As you garden more and get experience you get to realise that plants have personalities. All those cheerful bedding plants that fill our pots with summer colour are like puppies; all wagging tails, panting tongues and eager to please. Peonies are like your favourite gran, long-lived, reliable and huggable. But lily-of-the-valley is like that estranged old aunt that you don’t visit very often. I think of it as a bit of a Miss Havisham, all lace, cobwebs and bitterness (if she wore perfume it would be Yardley Lily-of-the-valley) and seducing the gardener with delicate, fragrant white bells and then snatching them away to make you cry.
I can usually give advice on how to grow plants but lily-of-the-valley confounds me. And I am not alone. I recently had the question ”For many years I have had a good display of lily of the valley but for the last couple of years the plants have declined and in places totally disappeared. What is the cause?’
Although botanists can’t quite settle on the name, there is basically one species, Convallaria majalis. It has been cultivated in gardens for centuries and is found wild throughout the Northern Hemisphere. It is a creeping perennial that should do best in part shade and in acid, neutral or slightly alkaline soils. Most references state that it needs a soil with plenty of organic matter and benefits from a regular mulch. But my experiences of it are mixed and confusing.
In my grandparents garden it grew in beds of dry, sandy soil, hemmed in by concrete paths and baked in summer. It was so thick that it suppressed weeds. It was how anyone would like it to be. Sometimes it runs around and pops up here and there and never makes dense groundcover. In my parents garden, on grey, thick clay over chalk, where hydrangeas turned yellow and slowly died, it grew quite well but never made such a thick cover. It grew among Spanish bluebells and London pride, untroubled by the boiler ash that was tossed on it throughout winter. Hardly ideal conditions but it was unfazed. I introduced the pink form and that did well though it ran and came up randomly in a border under an old beech tree.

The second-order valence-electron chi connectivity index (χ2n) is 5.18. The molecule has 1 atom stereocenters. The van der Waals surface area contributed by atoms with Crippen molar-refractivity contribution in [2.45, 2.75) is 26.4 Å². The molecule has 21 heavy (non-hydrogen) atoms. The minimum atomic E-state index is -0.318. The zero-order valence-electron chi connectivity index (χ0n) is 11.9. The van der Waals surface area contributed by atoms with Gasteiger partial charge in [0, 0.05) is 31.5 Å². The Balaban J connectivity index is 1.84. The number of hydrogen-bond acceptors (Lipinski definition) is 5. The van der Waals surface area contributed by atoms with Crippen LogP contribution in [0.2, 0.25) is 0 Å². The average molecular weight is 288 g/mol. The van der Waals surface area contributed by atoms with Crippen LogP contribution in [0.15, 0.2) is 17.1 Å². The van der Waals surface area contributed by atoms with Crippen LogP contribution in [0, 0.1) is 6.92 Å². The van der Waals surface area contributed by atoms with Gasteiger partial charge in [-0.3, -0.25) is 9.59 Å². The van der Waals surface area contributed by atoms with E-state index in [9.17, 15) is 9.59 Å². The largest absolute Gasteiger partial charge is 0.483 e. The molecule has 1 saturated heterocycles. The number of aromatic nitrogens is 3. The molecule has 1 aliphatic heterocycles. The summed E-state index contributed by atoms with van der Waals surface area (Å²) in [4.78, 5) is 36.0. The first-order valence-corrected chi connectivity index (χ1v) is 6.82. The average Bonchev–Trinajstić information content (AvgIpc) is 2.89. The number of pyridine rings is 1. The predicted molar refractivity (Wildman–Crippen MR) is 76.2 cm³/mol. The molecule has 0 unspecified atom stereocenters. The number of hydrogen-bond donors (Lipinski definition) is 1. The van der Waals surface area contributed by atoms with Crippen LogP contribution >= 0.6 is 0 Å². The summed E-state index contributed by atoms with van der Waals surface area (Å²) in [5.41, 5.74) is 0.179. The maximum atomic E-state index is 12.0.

Here, I have planted two batches, over two years, and it is not at all happy. The bed has been well prepared with lots of organic matter, is in part shade and it has omphalodes, hostas and hamamelis for neighbours but I get fewer pairs of leaves each year. It is too lovely a plant to give up on so I will try again, in different places and eventually I will find just the right spot.
There are many forms of the plant apart from the ‘usual’ with green leaves and white flowers. ‘Rosea’ has pretty, but rather dull, pink flowers and is not really more beautiful than the original. There are forms with larger flowers and one with doubled blooms and a host of cvs with variegated leaves. All are interesting but until I can get the common kind (well ‘Berlin Giant’) to settle in the garden here I will hold off getting expensive, fancy kinds. Well, I must be honest and I do have a pot with a variegated sort in it but I am scared to plant it out – probably foolish since it will probably be better in the ground! It is ridiculous that this is a weed for some people but it is causing me worry!
All parts of this plant are poisonous, especially the orange/red berries. Not that I have to worry yet.